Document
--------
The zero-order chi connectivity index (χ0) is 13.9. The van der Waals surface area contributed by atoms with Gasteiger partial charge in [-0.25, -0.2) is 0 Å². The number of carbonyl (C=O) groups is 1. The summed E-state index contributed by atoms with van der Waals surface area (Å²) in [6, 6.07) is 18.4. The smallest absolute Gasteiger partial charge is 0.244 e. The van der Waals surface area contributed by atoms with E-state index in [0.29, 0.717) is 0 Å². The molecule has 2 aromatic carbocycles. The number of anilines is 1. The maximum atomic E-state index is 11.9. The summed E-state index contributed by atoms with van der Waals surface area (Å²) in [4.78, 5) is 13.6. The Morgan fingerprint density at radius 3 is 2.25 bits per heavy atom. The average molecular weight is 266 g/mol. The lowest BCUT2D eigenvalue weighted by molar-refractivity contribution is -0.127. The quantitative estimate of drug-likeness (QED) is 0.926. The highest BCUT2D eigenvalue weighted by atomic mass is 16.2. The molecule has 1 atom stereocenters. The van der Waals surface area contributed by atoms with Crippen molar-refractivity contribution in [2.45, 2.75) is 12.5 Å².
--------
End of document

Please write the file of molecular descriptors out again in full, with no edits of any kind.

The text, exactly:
The zero-order chi connectivity index (χ0) is 13.9. The van der Waals surface area contributed by atoms with Gasteiger partial charge in [-0.25, -0.2) is 0 Å². The number of carbonyl (C=O) groups is 1. The summed E-state index contributed by atoms with van der Waals surface area (Å²) in [6, 6.07) is 18.4. The smallest absolute Gasteiger partial charge is 0.244 e. The van der Waals surface area contributed by atoms with E-state index in [0.29, 0.717) is 0 Å². The molecule has 2 aromatic carbocycles. The number of anilines is 1. The maximum atomic E-state index is 11.9. The summed E-state index contributed by atoms with van der Waals surface area (Å²) in [4.78, 5) is 13.6. The Morgan fingerprint density at radius 3 is 2.25 bits per heavy atom. The average molecular weight is 266 g/mol. The lowest BCUT2D eigenvalue weighted by molar-refractivity contribution is -0.127. The quantitative estimate of drug-likeness (QED) is 0.926. The highest BCUT2D eigenvalue weighted by atomic mass is 16.2. The molecule has 1 atom stereocenters. The van der Waals surface area contributed by atoms with Crippen molar-refractivity contribution in [2.45, 2.75) is 12.5 Å².